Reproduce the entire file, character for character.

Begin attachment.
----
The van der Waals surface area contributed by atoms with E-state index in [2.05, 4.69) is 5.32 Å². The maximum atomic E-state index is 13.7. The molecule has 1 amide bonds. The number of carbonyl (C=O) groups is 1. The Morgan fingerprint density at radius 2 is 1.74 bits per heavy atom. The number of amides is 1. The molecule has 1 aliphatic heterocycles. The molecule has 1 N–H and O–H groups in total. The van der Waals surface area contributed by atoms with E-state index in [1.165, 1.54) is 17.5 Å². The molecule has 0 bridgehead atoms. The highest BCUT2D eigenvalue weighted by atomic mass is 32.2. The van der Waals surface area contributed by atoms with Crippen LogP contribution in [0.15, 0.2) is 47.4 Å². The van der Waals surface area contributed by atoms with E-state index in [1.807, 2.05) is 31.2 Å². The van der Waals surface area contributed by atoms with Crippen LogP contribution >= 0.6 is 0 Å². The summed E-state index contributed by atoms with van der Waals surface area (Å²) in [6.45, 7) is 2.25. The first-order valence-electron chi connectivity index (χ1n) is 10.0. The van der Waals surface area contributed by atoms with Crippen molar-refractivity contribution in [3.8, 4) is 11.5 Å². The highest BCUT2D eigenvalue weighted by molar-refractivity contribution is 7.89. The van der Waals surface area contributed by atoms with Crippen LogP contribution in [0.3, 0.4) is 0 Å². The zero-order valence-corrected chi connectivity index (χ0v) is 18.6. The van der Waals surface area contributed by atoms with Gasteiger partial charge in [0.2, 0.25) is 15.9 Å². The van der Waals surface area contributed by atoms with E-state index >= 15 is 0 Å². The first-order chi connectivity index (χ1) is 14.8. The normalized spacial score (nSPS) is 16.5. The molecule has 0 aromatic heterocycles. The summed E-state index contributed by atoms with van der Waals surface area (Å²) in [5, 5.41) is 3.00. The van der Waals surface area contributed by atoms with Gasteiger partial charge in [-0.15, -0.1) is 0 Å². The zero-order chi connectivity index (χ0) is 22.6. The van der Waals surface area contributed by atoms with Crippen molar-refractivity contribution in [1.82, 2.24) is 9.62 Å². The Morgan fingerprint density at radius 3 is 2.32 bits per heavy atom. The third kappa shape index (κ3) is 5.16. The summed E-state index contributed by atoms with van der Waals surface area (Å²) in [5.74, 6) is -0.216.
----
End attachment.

The van der Waals surface area contributed by atoms with E-state index in [2.05, 4.69) is 5.32 Å². The maximum atomic E-state index is 13.7. The molecule has 1 amide bonds. The number of carbonyl (C=O) groups is 1. The Morgan fingerprint density at radius 2 is 1.74 bits per heavy atom. The number of amides is 1. The molecule has 1 aliphatic heterocycles. The molecule has 1 N–H and O–H groups in total. The van der Waals surface area contributed by atoms with E-state index in [1.165, 1.54) is 17.5 Å². The molecule has 0 bridgehead atoms. The highest BCUT2D eigenvalue weighted by atomic mass is 32.2. The van der Waals surface area contributed by atoms with Crippen LogP contribution in [0.15, 0.2) is 47.4 Å². The van der Waals surface area contributed by atoms with E-state index in [1.807, 2.05) is 31.2 Å². The van der Waals surface area contributed by atoms with Crippen LogP contribution >= 0.6 is 0 Å². The summed E-state index contributed by atoms with van der Waals surface area (Å²) in [6.45, 7) is 2.25. The first-order valence-electron chi connectivity index (χ1n) is 10.0. The van der Waals surface area contributed by atoms with Crippen molar-refractivity contribution in [3.8, 4) is 11.5 Å². The highest BCUT2D eigenvalue weighted by molar-refractivity contribution is 7.89. The van der Waals surface area contributed by atoms with Crippen LogP contribution in [0.3, 0.4) is 0 Å². The zero-order valence-corrected chi connectivity index (χ0v) is 18.6. The van der Waals surface area contributed by atoms with Gasteiger partial charge in [0.2, 0.25) is 15.9 Å². The van der Waals surface area contributed by atoms with E-state index >= 15 is 0 Å². The first-order chi connectivity index (χ1) is 14.8. The normalized spacial score (nSPS) is 16.5. The molecule has 0 aromatic heterocycles. The summed E-state index contributed by atoms with van der Waals surface area (Å²) in [5, 5.41) is 3.00. The van der Waals surface area contributed by atoms with Gasteiger partial charge in [-0.15, -0.1) is 0 Å². The zero-order chi connectivity index (χ0) is 22.6. The van der Waals surface area contributed by atoms with Crippen molar-refractivity contribution in [1.82, 2.24) is 9.62 Å². The Morgan fingerprint density at radius 3 is 2.32 bits per heavy atom. The third kappa shape index (κ3) is 5.16. The summed E-state index contributed by atoms with van der Waals surface area (Å²) in [5.74, 6) is -0.216.